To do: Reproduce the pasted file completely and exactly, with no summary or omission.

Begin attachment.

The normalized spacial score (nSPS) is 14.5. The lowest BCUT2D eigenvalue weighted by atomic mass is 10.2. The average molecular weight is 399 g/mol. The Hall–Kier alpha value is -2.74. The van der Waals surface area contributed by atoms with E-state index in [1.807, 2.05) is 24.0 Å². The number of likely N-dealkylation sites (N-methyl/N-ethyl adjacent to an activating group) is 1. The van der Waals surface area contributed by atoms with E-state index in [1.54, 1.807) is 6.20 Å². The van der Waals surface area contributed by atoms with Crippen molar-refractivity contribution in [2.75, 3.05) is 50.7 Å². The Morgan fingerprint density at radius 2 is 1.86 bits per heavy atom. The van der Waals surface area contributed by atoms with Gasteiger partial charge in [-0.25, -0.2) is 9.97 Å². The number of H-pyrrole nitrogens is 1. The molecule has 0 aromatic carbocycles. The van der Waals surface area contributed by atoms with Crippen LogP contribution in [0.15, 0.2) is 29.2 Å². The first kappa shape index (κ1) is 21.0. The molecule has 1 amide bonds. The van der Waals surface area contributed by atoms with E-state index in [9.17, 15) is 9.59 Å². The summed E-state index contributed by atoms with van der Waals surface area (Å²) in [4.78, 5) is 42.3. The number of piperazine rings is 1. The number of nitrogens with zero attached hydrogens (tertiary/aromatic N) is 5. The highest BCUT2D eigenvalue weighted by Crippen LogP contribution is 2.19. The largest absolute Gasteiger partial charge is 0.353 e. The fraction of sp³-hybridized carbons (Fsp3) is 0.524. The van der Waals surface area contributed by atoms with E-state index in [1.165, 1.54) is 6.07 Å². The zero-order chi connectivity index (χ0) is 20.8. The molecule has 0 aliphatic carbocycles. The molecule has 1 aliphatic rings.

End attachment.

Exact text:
The normalized spacial score (nSPS) is 14.5. The lowest BCUT2D eigenvalue weighted by atomic mass is 10.2. The average molecular weight is 399 g/mol. The Hall–Kier alpha value is -2.74. The van der Waals surface area contributed by atoms with E-state index in [1.807, 2.05) is 24.0 Å². The number of likely N-dealkylation sites (N-methyl/N-ethyl adjacent to an activating group) is 1. The van der Waals surface area contributed by atoms with E-state index in [1.54, 1.807) is 6.20 Å². The van der Waals surface area contributed by atoms with Crippen molar-refractivity contribution in [2.75, 3.05) is 50.7 Å². The Morgan fingerprint density at radius 2 is 1.86 bits per heavy atom. The van der Waals surface area contributed by atoms with Gasteiger partial charge in [-0.25, -0.2) is 9.97 Å². The number of H-pyrrole nitrogens is 1. The molecule has 0 aromatic carbocycles. The van der Waals surface area contributed by atoms with Crippen LogP contribution in [0.15, 0.2) is 29.2 Å². The first kappa shape index (κ1) is 21.0. The molecule has 1 amide bonds. The van der Waals surface area contributed by atoms with E-state index in [9.17, 15) is 9.59 Å². The summed E-state index contributed by atoms with van der Waals surface area (Å²) in [4.78, 5) is 42.3. The number of piperazine rings is 1. The number of nitrogens with zero attached hydrogens (tertiary/aromatic N) is 5. The highest BCUT2D eigenvalue weighted by Crippen LogP contribution is 2.19. The largest absolute Gasteiger partial charge is 0.353 e. The fraction of sp³-hybridized carbons (Fsp3) is 0.524. The van der Waals surface area contributed by atoms with E-state index in [1.165, 1.54) is 6.07 Å². The zero-order chi connectivity index (χ0) is 20.8. The molecule has 0 aliphatic carbocycles. The molecule has 1 aliphatic rings.